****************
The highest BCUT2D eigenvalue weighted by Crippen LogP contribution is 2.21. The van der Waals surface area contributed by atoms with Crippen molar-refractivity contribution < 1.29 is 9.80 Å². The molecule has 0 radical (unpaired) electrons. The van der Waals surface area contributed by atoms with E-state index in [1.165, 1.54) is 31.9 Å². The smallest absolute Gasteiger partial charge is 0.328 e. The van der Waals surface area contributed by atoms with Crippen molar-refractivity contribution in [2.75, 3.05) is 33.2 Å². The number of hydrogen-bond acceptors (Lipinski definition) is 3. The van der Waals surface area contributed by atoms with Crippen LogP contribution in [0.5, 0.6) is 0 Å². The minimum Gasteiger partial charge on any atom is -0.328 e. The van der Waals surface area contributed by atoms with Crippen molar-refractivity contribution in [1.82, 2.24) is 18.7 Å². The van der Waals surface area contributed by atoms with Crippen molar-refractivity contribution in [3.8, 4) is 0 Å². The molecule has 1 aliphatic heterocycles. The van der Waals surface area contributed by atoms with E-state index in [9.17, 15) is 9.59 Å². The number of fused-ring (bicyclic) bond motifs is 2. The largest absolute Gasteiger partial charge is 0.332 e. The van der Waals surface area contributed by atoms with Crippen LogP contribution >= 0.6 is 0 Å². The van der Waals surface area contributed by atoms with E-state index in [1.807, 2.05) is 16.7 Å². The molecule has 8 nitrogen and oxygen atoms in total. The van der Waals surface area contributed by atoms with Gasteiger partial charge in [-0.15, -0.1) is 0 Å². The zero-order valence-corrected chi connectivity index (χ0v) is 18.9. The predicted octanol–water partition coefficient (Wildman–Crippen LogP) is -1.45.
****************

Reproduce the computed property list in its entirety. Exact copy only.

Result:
The highest BCUT2D eigenvalue weighted by Crippen LogP contribution is 2.21. The van der Waals surface area contributed by atoms with Crippen molar-refractivity contribution < 1.29 is 9.80 Å². The molecule has 0 radical (unpaired) electrons. The van der Waals surface area contributed by atoms with E-state index in [1.165, 1.54) is 31.9 Å². The smallest absolute Gasteiger partial charge is 0.328 e. The van der Waals surface area contributed by atoms with Crippen molar-refractivity contribution in [2.75, 3.05) is 33.2 Å². The number of hydrogen-bond acceptors (Lipinski definition) is 3. The van der Waals surface area contributed by atoms with Crippen LogP contribution in [0.5, 0.6) is 0 Å². The minimum Gasteiger partial charge on any atom is -0.328 e. The van der Waals surface area contributed by atoms with Crippen molar-refractivity contribution in [1.82, 2.24) is 18.7 Å². The van der Waals surface area contributed by atoms with Crippen molar-refractivity contribution in [3.8, 4) is 0 Å². The molecule has 1 aliphatic heterocycles. The van der Waals surface area contributed by atoms with E-state index in [9.17, 15) is 9.59 Å². The number of fused-ring (bicyclic) bond motifs is 2. The largest absolute Gasteiger partial charge is 0.332 e. The van der Waals surface area contributed by atoms with Crippen LogP contribution >= 0.6 is 0 Å². The van der Waals surface area contributed by atoms with E-state index in [1.807, 2.05) is 16.7 Å². The molecule has 8 nitrogen and oxygen atoms in total. The van der Waals surface area contributed by atoms with Gasteiger partial charge in [-0.15, -0.1) is 0 Å². The zero-order valence-corrected chi connectivity index (χ0v) is 18.9. The predicted octanol–water partition coefficient (Wildman–Crippen LogP) is -1.45.